Doctors in India’s poorest state Bihar are scared for their lives amid the COVID-19 outbreak as hospitals declared as centres for treating the disease continue to face shortages of test kits and personal protection equipment.
“There isn’t enough medical equipment available here. Like the testing kits get finished in every few days, which leads to gap in testing. Everyone has received N95 masks but not the interns. Even the personal protection kits are not available for everyone. Only those who enter [the] ward with COVID-19 patients are given the hazmat suits”, Dr Shyam Kumar (name changed on request) at Nalanda Medical College Hospital (NMCH), Patna, told Sputnik.
The state which has a population of 104.1 million, according to the 2011 census, has only three designated centres for treatment of COVID-19 – Nalanda Medical College Hospital, Darbhanga Medical College Hospital, and the Gandhi Institute of Medical Sciences – and one testing centre – the Rajendra Memorial Research Institute of Medical Sciences.
The Junior Doctors’ Association at Nalanda Medical College Hospital (NMCH) has written to the state health department seeking personal protection kits for staff in hospitals and even at primary health care centres.
“We are receiving patients with symptoms of COVID19 and if the patient is positive, anyone will be infected by the time the tests come out. In such scenario, it becomes important to provide everyone with the personal protection equipment, N95 masks and gloves”, says Ravi R.K. Raman, coordinator for the Bihar Junior Doctors’ Association.
Fewer Tests, Fewer Positive Cases
Bihar's government has declared the COVID-19 an epidemic and issued the Bihar Epidemic Diseases COVID-19 Regulation 2020, under which government officials have been given the power to conduct mass screenings of suspected patients, including forcible isolation, sealing off any geographical area, and taking punitive action against those hiding symptoms of the virus, running away from isolation centres, or spreading misinformation.
However, the shortage of testing kits has hindered the mass screening process in the state. While the doctors at NMCH have claimed that the only testing facility in the state, the Rajendra Memorial Research Institute of Medical Sciences under the Indian Council of Medical Research, runs out of test kits every few days, plans to set up another testing facility at Darbhanga Medical College and Hospital (DMCH) hang fire.
“We were going to start testing for COVID19 here at the hospital. We have the virology centre. We have labs, three to four RT-PCR and technicians who have been trained but testing hasn’t started yet because there are no kits. It’s not confirmed but it might start today”, says Dr Prakash Kumar (name changed on request) at Darbhanga Medical College and Hospital, who is also the president of the Junior Doctors’ Association.
The doctor, who also revealed a shortage of hand sanitiser at DMCH, says that Bihar had reportedly received 2,500 kits, but doesn’t know if more have been received or not.
However, a doctor at Indira Gandhi Institute of Medical Sciences Hospital, on condition of anonymity, says that while a shortage of medical equipment such as PPEs exists across India, testing is being done regularly at their hospital.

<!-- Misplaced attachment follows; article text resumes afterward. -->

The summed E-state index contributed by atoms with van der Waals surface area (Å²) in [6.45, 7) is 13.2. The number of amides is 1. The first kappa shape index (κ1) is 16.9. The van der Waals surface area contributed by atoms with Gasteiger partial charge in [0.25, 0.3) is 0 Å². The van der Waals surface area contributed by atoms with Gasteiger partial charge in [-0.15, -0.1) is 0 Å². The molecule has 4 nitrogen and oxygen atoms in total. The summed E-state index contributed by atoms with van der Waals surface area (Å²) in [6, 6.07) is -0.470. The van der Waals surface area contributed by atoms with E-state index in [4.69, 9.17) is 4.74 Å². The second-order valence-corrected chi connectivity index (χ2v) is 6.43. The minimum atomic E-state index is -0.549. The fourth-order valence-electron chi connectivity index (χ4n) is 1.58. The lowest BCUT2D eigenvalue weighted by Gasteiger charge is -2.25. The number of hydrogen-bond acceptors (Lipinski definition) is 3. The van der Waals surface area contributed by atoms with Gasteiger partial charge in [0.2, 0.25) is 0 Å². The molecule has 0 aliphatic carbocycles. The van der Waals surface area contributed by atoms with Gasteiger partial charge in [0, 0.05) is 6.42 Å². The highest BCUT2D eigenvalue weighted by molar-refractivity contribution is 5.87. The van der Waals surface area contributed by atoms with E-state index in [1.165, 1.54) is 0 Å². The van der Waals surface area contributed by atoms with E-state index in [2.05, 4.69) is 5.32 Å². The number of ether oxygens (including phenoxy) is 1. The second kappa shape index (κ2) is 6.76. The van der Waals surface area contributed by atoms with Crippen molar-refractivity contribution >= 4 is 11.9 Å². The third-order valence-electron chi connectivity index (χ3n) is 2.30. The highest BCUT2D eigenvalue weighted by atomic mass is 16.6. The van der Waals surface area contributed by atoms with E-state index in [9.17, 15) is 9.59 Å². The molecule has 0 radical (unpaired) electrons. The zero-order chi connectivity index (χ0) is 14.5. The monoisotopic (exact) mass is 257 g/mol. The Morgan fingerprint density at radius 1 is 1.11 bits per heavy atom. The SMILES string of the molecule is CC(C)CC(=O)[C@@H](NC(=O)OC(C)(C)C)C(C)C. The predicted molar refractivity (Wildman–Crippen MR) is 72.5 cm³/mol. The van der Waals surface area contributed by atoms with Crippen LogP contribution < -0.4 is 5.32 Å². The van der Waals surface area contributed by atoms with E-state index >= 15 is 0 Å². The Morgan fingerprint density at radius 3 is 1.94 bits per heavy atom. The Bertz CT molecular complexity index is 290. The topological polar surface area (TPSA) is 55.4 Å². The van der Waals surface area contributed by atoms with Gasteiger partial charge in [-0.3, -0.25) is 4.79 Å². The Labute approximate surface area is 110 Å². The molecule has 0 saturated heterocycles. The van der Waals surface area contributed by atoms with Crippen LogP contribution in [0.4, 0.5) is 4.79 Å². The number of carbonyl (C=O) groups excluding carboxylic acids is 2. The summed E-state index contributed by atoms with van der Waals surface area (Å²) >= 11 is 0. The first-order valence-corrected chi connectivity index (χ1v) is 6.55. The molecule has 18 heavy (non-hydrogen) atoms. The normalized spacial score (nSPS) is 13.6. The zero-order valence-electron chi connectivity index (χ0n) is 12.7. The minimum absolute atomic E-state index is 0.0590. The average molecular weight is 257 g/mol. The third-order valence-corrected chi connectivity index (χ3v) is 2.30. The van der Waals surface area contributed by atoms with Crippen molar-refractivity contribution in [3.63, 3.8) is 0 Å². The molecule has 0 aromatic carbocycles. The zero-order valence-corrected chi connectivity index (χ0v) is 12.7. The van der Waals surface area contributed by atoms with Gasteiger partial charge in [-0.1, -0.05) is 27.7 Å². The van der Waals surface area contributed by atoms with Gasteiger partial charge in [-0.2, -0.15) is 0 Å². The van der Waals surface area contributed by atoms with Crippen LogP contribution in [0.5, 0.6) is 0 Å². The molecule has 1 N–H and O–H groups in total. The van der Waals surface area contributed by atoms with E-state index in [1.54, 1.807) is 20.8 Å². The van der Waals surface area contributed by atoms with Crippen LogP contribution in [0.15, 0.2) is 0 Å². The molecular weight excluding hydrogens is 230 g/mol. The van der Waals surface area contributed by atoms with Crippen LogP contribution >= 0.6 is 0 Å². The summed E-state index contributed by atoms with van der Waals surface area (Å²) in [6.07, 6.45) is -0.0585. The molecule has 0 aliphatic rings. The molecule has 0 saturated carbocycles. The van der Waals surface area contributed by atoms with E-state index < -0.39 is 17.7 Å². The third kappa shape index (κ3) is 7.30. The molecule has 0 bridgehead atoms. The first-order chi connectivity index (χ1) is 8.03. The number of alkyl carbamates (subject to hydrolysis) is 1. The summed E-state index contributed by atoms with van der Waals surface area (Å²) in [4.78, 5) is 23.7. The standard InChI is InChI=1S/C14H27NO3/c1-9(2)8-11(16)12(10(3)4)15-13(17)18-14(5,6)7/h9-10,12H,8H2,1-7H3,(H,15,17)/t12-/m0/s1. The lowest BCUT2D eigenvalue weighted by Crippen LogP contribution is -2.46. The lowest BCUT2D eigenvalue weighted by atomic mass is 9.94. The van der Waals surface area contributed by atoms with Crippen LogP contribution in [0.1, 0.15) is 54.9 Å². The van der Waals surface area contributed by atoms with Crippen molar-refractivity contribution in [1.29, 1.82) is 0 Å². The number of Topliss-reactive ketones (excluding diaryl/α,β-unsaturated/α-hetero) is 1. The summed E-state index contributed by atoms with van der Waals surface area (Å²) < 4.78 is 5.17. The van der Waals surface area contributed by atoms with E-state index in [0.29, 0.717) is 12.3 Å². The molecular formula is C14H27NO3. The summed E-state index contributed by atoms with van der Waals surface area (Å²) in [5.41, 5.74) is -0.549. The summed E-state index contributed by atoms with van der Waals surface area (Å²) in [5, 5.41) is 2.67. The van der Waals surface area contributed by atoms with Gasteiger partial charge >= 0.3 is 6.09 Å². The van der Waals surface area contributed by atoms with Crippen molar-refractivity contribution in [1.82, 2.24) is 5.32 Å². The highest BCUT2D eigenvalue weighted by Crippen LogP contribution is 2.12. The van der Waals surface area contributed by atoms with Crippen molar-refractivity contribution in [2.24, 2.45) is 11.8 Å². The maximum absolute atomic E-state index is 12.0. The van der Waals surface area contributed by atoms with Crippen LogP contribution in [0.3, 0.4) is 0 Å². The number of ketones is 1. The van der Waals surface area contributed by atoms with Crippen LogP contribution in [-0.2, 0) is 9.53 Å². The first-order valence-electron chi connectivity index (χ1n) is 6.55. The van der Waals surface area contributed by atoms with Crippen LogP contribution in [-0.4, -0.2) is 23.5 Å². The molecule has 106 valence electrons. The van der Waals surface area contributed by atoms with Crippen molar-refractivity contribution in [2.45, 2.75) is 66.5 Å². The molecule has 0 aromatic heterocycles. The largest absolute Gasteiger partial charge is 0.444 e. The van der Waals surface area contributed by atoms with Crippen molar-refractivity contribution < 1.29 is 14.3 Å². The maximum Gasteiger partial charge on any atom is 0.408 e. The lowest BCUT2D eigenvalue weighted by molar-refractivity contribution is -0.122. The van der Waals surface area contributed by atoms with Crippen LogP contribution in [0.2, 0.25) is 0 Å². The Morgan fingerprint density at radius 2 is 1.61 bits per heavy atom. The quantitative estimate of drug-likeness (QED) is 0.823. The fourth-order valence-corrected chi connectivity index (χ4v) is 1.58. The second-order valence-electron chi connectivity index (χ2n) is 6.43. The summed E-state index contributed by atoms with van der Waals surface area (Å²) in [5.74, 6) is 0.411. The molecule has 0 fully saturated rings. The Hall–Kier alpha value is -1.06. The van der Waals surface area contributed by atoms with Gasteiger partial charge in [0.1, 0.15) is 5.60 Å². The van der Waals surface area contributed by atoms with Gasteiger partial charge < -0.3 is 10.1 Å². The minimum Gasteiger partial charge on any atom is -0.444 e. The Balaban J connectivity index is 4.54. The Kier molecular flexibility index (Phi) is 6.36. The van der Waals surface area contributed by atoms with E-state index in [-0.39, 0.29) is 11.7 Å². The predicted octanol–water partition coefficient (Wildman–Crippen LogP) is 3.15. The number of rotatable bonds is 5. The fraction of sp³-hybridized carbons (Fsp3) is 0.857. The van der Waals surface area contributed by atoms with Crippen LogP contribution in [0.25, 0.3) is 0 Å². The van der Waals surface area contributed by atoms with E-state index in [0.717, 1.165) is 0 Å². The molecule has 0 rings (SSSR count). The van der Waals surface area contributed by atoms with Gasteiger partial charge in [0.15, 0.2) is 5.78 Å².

Demand for Personal Protection Equipment
Meanwhile, doctors in Bihar are also sharing videos demanding proper personal protection kits. A video of female doctors at an emergency ward, wearing universal kits, which are not enough as a preventive measure amid the outbreak, are requesting proper kits. They are saying that they have been provided these universal kits to keep them quiet.
देश को 56 सांसद (50 NDA) देने वाले बिहार का इतना बुरा हाल है कि डाक्टर्स को Video बनाकर मदद की गुहार करनी पड़ रही है। मैं @narendramodi जी, @drharshvardhan जी से हाथ जोड़कर प्रार्थना करता हूँ कि डॉक्टरों को जाँच-उपचार के उचित उपकरण मुहैया करा कृपया 12 करोड़ बिहारियों को बचा लीजिए pic.twitter.com/UhHwAvomWT— Tejashwi Yadav (@yadavtejashwi) March 30, 2020
The Indian Ministry of Health and Family Welfare, in its guidelines on the use of personal protective equipment, states that components of PPE are goggles, face-shields, masks, gloves, coveralls/gowns (with or without aprons), head covers, and shoe covers. It also makes it mandatory for all the health workers in hospitals to be provided with the same.
@MoHFW_INDIA in its guidelines on personal protective equipment clearly states that health workers in hospitals should be provided with the same. #COVID19 But it's not happening in @NitishKumar 's #Bihar pic.twitter.com/fUqwugj9u7— Aakriti Sharma (@_aakritisharma) March 30, 2020
Fearing getting infected, many interns and junior doctors at different hospitals are using plastic bags to cover them.
Bihar should have 3,470 primary health centres, but has fewer than 2,000 and in place of 867 community health centres – one for every 120,000 people – there are only 150.
Fear of Migrants Looms Large
With hundreds of thousands of migrant labourers returning to their villages from metro cities, the risk of spread of the coronavirus is not only heightened, but also a huge potential problem for hospitals and health centres in the coming days.
“All the migrant labourers returning to their homes should have been screened before being allowed to enter the state. They pose a huge threat at a time when we don’t have adequate health infrastructure to deal with the outbreak”, says Dr Shyam at NMCH, where five out of eight ventilators haven’t been working since Bihar's last floods.
There are around 200 suspected cases and 15 confirmed ones in the state. In India, there are currently 942 positive cases of COVID-19 and 29 deaths, as per the Ministry of Health and Family Welfare.